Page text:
The Asia-Pacific Journal: Japan Focus Newsletter
Newsletter No. 2. 2015        

January 12, 2015

New Articles

Thank you for your support in keeping the Journal a vibrant voice exploring the Asia-Pacific and the world. We have secured the funds allowing us to operate in 2015 and to redesign and upgrade the site. APJ is a 501 (c) tax exempt organization; your contribution is tax deductible. This ends our fund drive. But, o, it's not too late to donate here!
Since publishing two articles in the Asahi Shinbun in 1991 about the first "comfort woman" to tell her story, and particularly in recent years, Uemura Takashi has been denounced by conservatives as a traitor. Triggered by an article in Shukan Bunshun, the controversy over Asahi's retraction of its reports on sexual slavery this past year led to a vicious new wave of attacks on both Uemura and Asahi. Uemura documents his claim and rebuts charges that he fabricated the issue of military comfort women. 
As a result of the difficulties brought onto him, his family and friends, and his university, Uemura Takahi has brought a libel suit against Bungei Shunju over the articles it published condemning his reporting on comfort women over two decades earlier. Uemura announced this on December 9 in a speech at the Foreign Correspondents' Club of Japan.

With the votes in the elections last November and December for governor of Okinawa and the prefecture's seats in the Lower House going to candidates opposing a new US base in Henoko, it is unclear what will become of the plans. However, as citizens of Okinawa know all too well, the gap between campaign promises and post-election reality may be vast. Gavan McCormack assesses the post-election actions of the new governor Onaga Takeshi and reflects on the new phase of conflict.

On September 9, 2014, the Imperial Household Agency released to the public its carefully vetted Authentic Account of the Showa Emperor's Life and Reign. While the trove of 3,152 primary materials is a valuable resource, through omissions this official history fails to present a clear picture of the emperor at key historical moments, particularly his wartime leadership. Herbert P. Bix examines the biases discernible in this volume, arguing that the current political climate in Japan has greatly influenced its compilation.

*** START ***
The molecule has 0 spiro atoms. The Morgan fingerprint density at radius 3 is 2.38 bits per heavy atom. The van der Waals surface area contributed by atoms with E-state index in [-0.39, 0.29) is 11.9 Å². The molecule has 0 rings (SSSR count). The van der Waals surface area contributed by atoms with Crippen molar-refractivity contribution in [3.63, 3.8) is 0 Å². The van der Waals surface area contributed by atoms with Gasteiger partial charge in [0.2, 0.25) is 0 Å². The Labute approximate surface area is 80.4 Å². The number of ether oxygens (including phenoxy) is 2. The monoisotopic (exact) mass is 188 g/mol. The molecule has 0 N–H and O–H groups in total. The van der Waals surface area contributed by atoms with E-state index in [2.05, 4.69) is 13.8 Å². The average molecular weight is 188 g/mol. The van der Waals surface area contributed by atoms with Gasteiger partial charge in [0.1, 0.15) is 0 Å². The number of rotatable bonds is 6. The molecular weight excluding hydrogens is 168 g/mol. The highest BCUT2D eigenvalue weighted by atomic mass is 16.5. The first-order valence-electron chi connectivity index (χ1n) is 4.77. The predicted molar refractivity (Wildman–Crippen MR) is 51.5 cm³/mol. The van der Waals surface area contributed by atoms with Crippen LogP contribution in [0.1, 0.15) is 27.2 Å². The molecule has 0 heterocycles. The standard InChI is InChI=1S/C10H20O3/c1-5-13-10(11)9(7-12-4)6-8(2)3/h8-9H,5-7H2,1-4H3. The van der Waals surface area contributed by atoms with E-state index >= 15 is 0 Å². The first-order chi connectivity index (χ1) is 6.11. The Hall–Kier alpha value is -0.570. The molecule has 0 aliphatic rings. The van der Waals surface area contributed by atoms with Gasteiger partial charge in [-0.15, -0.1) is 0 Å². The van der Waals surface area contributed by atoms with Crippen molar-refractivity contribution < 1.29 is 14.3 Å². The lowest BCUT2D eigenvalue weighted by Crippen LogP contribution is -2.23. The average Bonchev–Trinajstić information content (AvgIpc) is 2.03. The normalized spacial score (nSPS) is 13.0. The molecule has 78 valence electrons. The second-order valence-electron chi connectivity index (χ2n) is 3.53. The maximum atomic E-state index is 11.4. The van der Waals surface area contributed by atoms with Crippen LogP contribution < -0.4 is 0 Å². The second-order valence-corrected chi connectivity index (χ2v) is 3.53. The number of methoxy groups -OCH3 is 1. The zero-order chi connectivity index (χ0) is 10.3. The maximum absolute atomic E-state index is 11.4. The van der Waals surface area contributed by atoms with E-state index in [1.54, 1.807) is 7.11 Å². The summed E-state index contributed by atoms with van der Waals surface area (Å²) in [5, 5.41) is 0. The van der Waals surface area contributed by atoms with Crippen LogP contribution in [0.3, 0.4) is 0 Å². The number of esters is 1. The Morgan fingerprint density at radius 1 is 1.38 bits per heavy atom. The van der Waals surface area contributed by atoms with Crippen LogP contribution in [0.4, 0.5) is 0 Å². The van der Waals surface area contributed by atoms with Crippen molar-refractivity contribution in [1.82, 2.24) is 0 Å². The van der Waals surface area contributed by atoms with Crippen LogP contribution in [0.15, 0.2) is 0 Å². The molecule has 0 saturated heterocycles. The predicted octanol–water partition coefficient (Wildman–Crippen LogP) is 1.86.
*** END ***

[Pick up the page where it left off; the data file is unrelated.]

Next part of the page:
Announcing the Kyoko Selden Memorial Translation Prize in Japanese Literature, Thought, and Society, 2015

The Department of Asian Studies at Cornell University is pleased to announce the 2015 prize honoring the life and work of our colleague, Kyoko Selden. The prize will pay homage to the finest achievements in Japanese literature, thought, and society through the medium of translation. Kyoko Selden's translations and writings ranged widely across such realms as Japanese women writers, Japanese art and aesthetics, the atomic bomb experience, Ainu and Okinawan life and culture, historical and contemporary literature, poetry and prose, and early education (the Suzuki method). In the same spirit, the prize will recognize the breadth of Japanese writings, classical and contemporary. Collaborative translations are welcomed. In order to encourage classroom use and wide dissemination of the winning entries, prize-winning translations will be made freely available on the web. The winning translations will be published online at The Asia-Pacific Journal .  

Submit three copies of a translation and one copy of the original printed text of an unpublished work (or a new translation of a previously published work) to the Kyoko Selden Memorial Translation Prize, Department of Asian Studies, 350 Rockefeller Hall, Cornell University, Ithaca, NY 14853. Please also send the submissions as e-mail attachments to Repeat submissions are welcomed. The maximum length of a submission is 20,000 words. The translation should be accompanied by an introduction of up to 1,000 words. The closing date for the prize competition is May 30, 2015. Awards will be announced on August 31, 2015. For the 2015 competition, one prize of $1,250 will be awarded in two different categories: 1) to an already published translator; 2) to an unpublished translator. 

For further information, please visit the Asian Studies website:



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